Tag Archives: slip and falls

Trip Coverage: It’s Not Just About Cancellations

As I’ve written previously, many who travel for pleasure think little, if at all, about the risks associated with their destinations and plans. Travel insurance, such folks believe, is to cover the cost and inconvenience of trip cancellations and lost luggage.

Who wants to think about illness, accidents, and – you know, the other thing – when going on holiday?

You don’t buy travel insurance for the best-case scenario. It’s when the worst happens you will likely regret not having it.

Industry numbers seem to bear this out. A recent report by the U.S. Travel Insurance Association (USTIA) found Americans spent nearly $3.8 billion on travel insurance in 2018, up nearly 41 percent from 2016.  However, trip cancellation/interruption coverage accounted for nearly 90 percent of the benefits purchased. Medical and medical evacuation benefits accounted for just over 6 percent.

Most common claim, but…

Indeed, trip cancellation is the most common claim paid on travel policies (or so I’m told – insurers hold their claims data close to the vest). Assuming this is the case, one might be tempted to roll the dice when it comes to occurrences that seem less likely – say, an automobile accident, a bad fall, or a heart attack or stroke.

Last week’s story about a 22-year-old Briton fighting for his life after falling from a hotel balcony in Ibiza got me thinking about value of the “post-departure benefits” of travel insurance. According to the article, the young man had insurance, though it wasn’t clear what kind of coverage he’d bought. The article did say his parents are soliciting funds on line to help with expenses.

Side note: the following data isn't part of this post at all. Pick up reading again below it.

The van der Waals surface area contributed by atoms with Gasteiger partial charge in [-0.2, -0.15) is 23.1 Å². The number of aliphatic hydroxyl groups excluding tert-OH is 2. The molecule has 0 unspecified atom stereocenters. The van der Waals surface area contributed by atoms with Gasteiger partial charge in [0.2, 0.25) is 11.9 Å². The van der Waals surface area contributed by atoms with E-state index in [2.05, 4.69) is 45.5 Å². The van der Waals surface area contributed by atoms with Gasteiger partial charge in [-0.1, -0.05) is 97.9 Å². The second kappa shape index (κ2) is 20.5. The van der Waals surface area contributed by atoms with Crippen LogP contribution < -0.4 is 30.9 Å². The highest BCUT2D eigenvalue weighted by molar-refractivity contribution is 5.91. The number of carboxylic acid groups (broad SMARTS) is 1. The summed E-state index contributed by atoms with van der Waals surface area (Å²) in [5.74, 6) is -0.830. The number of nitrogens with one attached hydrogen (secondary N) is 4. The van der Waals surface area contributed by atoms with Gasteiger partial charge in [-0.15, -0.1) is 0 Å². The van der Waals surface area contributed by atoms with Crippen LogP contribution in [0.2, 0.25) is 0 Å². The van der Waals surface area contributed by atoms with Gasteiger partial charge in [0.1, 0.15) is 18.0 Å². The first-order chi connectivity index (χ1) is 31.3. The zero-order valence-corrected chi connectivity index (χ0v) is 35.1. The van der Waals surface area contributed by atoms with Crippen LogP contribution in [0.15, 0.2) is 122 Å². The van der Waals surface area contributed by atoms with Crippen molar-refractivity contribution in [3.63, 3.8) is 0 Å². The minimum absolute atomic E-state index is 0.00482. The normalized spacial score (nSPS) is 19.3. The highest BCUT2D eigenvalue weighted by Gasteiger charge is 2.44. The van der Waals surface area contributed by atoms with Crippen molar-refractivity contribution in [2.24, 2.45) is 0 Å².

“Globally, an estimated 37 million unintentional falls requiring medical treatment occur each year” write researchers in the journal Injury Epidemiology, citing 2018 World Health Organization (WHO) data. Unsurprisingly, alcohol consumption was found to be a major risk factor in these falls.

During one three-month period in 2018, the BBC reported, citing the Association of British Travel Agents, “11 British holidaymakers have been reported as falling from a balcony – with eight of them in their teens or 20s.” In March 2019, a Missouri man fell from the balcony of a Florida hotel where he was vacationing. In the same month, a Michigan teen on vacation in Cancun fell to his death.

Think you’re too smart, careful, or abstemious to fall from a balcony? Well, the most common cause of injury and death on vacation isn’t falls. It is – you guessed it – automobile accidents. According to a WHO and World Bank report, “deaths from road traffic injuries account for around 25% of all deaths from injury”.

According to the Centers for Disease Control and Prevention (CDC) 1.3 million people are killed and 20-50 million injured in crashes worldwide annually. The CDC says 25,000 of those deaths involve tourists.

There are things you can’t predict

Or maybe you avoid a fall or a crash and wind up in a situation like New Yorker Steve Lapidus, who credits his $79 Allianz travel insurance policy with saving his life when he became seriously ill while on vacation in Italy. Steve was in a coma for several days with sepsis and pneumonia and given 50/50 odds of surviving. But, after six-and-a-half weeks of medical care, doctors cleared him to fly home.